Despite George Zimmerman’s acquittal, the Trayvon Martin case is far from over. On July 15, the Department of Justice announced they are continuing to investigate Zimmerman’s motivations for shooting Martin. From a press release:
As the Department first acknowledged last year, we have an open investigation into the death of Trayvon Martin. The Department of Justice's Criminal Section of the Civil Rights Division, the United States Attorney's Office for the Middle District of Florida, and the Federal Bureau of Investigation continue to evaluate the evidence generated during the federal investigation, as well as the evidence and testimony from the state trial. Experienced federal prosecutors will determine whether the evidence reveals a prosecutable violation of any of the limited federal criminal civil rights statutes within our jurisdiction, and whether federal prosecution is appropriate in accordance with the Department's policy governing successive federal prosecution following a state trial.
It is interesting that the DOJ’s focus will be on whether Zimmerman violated any civil rights statutes. The FBI investigated and later reported that they found no evidence of Zimmerman being racially motivated. They even cite Sanford police detective Anthony Serino, who concluded any profiling was due to Martin's attire, and that Zimmerman had "a little hero complex, but not as a racist." But as some have mentioned, the media’s irresponsible and sometimes agenda-driven reporting has spurred on the almost-evidence-free accusations of racism.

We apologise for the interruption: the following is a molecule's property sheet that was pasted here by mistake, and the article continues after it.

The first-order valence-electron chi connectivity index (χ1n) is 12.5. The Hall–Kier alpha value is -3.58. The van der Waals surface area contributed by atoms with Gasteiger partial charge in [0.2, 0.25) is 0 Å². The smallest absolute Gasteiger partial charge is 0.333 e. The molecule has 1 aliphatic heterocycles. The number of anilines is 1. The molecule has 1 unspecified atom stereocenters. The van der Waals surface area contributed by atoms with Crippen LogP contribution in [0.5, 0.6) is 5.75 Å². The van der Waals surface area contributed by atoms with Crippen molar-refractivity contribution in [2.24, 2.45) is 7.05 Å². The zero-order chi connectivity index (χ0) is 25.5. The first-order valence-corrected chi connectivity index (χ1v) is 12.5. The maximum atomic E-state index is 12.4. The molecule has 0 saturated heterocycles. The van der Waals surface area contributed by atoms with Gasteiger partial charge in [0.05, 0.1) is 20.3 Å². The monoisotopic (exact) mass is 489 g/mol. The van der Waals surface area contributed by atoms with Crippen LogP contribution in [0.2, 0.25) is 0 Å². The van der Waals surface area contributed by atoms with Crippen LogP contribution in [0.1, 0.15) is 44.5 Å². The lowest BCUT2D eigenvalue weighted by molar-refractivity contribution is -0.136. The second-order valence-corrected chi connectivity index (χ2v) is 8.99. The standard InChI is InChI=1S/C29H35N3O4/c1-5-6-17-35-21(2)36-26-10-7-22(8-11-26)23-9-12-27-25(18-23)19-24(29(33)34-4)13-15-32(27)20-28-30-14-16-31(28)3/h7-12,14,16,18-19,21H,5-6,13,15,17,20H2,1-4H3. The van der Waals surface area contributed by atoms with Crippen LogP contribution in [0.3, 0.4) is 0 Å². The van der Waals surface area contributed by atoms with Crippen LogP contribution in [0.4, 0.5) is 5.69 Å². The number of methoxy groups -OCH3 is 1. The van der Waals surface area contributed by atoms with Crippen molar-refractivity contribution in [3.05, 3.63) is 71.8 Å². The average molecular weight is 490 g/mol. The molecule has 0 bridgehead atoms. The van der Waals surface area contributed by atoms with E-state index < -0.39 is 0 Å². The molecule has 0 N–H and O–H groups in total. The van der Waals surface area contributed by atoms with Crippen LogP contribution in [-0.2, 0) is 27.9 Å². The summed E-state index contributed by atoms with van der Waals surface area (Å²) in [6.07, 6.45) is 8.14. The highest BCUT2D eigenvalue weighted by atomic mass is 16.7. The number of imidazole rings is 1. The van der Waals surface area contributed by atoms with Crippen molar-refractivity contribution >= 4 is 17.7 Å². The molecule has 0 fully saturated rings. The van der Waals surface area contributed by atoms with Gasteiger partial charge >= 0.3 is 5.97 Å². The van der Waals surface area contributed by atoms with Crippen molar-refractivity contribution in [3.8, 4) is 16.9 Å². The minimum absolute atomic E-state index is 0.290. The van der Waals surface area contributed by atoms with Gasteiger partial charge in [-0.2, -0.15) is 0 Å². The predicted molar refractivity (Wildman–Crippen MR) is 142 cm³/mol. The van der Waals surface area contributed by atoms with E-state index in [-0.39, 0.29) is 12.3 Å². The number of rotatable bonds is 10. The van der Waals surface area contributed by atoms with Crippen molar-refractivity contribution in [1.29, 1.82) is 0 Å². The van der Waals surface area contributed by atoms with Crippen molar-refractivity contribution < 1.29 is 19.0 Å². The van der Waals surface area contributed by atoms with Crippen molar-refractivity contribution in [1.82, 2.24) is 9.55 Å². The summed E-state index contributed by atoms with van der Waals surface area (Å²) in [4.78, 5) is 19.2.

To further complicate the matter, the Washington Post is reporting that DOJ officials don’t actually believe civil rights charges could be brought up against Zimmerman. However, Attorney General Eric Holder said at the Delta Sigma Theta sorority convention that the DOJ “shares your concern - I share your concern - and, as we first acknowledged last spring, we have opened an investigation into the matter.”
He continued, saying the DOJ will “combat violence involving or directed at young people, to prevent future tragedies and to deal with the underlying attitudes, mistaken beliefs and stereotypes that serve as the basis for these too common incidents.”
Obama, for the most part, has remained ambiguous on the executive branch’s opinion on the case, stating that “we are a nation of laws, and a jury has spoken.” He did, not surprisingly, hint at the need for gun control.
“We should ask ourselves if we’re doing all we can to stem the tide of gun violence that claims too many lives across this country on a daily basis,” Obama said.
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